I do try taking people’s stories at face value, not because I always believe them, but because their honesty is between them and God and my generosity is also between me and God. I would prefer extending my trust to someone rather than my suspicions. What if I didn’t help someone who really was in need, just because I was suspicious of their story?

I recently talked with someone leaving Haiti who said his only regret was not having given more.

But then, I’ve also had people try guilting me into giving, which can be annoying. For instance, a kid asked me to give him my headphones. I tell him I don’t have a pair of headphones for him. He persists. He says he knows I have a pair because he has seen me wear them before. Yes, but those are mine and I use them. Then he asks, “Well, do you have another pair?” Again, I tell him I don’t have a pair for him. He persists in asking me if I have another pair. I admit I have two pairs. Jubilantly, he says that in the Bible Jesus says that if you have two of something and someone asks you for one of them, you have to give it.  I told him I’m sorry, but I’m keeping both my pairs of headphones, I use them both for different things, and the Bible also says to give cheerfully, and if I were to give you a pair of my headphones right now I can guarantee it wouldn’t be cheerfully.

One person was introducing me to his godmother. I greeted her warmly and tried making small talk. Then I was motioned over to a heavy lady sitting on the ground nearby. I was told, “Niko, this woman wants to talk with you.” I came over, knelt down to her level, exchanged greetings, learned her name… and then she began rubbing her belly and telling me she was hungry and wanted me to give her money for food. I was taken aback. I caught myself thinking an unflattering thought about how hungry she could really be given her girth…?! there really are hungry people in the village, but I could tell she was not one of them. With more pressure, I gave her some change, about enough to buy a mango, and I could tell she was insulted by my stinginess, but I was insulted she wouldn’t talk with me as a person, but only as a slot machine, when I had made an honest effort to treat her with dignity.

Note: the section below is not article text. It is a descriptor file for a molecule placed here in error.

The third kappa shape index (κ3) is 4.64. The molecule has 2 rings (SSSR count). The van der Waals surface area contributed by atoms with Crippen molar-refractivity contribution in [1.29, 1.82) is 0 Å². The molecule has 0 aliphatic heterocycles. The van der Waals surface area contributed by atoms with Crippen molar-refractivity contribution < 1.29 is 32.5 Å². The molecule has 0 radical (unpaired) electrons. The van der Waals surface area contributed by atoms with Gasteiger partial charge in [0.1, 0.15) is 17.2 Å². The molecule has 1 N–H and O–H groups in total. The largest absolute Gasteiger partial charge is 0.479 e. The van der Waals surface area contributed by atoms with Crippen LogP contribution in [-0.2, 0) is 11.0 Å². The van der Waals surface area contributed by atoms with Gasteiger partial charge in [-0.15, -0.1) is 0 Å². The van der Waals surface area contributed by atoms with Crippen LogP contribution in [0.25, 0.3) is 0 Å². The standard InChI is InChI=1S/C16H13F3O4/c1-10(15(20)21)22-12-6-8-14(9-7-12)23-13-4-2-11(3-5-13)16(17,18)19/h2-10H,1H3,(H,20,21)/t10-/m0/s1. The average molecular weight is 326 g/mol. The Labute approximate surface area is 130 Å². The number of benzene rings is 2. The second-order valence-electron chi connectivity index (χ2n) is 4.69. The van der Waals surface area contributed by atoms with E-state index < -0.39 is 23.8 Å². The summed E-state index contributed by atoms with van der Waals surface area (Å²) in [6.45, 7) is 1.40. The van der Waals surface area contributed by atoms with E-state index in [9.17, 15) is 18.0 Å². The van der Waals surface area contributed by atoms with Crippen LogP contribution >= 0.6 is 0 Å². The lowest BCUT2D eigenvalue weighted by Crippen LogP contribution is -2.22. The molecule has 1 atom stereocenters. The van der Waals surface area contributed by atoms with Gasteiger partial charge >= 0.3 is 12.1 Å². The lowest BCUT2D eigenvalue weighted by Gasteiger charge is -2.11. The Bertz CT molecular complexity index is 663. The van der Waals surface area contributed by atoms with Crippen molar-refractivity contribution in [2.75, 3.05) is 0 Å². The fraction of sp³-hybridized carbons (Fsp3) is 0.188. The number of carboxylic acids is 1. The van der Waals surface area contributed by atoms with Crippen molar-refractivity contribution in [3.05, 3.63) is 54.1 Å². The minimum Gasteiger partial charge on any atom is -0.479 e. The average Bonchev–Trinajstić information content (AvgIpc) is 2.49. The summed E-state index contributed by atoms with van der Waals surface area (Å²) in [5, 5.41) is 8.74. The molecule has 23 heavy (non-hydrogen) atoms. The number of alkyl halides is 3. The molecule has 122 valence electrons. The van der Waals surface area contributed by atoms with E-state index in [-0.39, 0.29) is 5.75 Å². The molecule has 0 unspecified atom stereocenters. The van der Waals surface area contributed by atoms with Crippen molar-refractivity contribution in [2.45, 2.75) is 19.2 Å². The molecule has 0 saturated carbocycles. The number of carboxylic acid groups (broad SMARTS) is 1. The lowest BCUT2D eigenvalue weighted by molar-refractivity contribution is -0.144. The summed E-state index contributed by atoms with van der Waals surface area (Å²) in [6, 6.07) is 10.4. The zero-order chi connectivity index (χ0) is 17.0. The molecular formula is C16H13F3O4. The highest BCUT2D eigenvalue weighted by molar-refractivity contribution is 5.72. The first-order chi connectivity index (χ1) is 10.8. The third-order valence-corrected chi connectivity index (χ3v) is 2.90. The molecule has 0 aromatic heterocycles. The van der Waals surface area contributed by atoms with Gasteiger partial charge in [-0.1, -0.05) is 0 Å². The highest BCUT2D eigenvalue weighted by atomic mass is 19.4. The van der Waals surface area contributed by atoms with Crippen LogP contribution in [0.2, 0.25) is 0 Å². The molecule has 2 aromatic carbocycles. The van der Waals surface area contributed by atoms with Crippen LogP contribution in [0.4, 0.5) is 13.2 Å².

I was attending a wedding in a nearby town and a group of young boys mobbed me at the reception. I didn’t know any of the boys, but they all knew me by name, and had a request. (As an aside, my name is getting spread around. I have even been able to measure the spread of my fame on my jogging route. At first it was only in my village people would yell my name. Then it was on the dirt roads too. Then it was passerbys on the highway. Now it has extended to  nearby towns!)  But what did the boys mob me for? A new soccer ball. I told them I didn’t have one on me at the moment, seeing as I was at a wedding and all. They suggested I could go buy one. I suggested they could pool their money together and buy one themselves. They admitted they all had money, but together it wasn’t enough. And there was a “big game” tomorrow so it was a pressing need. I asked them if perhaps their parents could purchase them a new ball? They didn’t think their parents would (or had enough money to, I couldn’t tell which). I was about to ask what happened to their old ball when an adult chased them all away and I didn’t finish the conversation. But I thought to myself, “Wouldn’t it be nice if they asked me to play ball with them, instead of buy a ball for them?” Though I know they would be happy for me to play soccer too. If only they had a ball… there is so much “lack” here, but giving free handouts to fill up the lack is like trying to fill in a black hole with light, it just absorbs the light and stays black.

So yeah, money with these villagers is a weird thing. They don’t have much of it, for starters.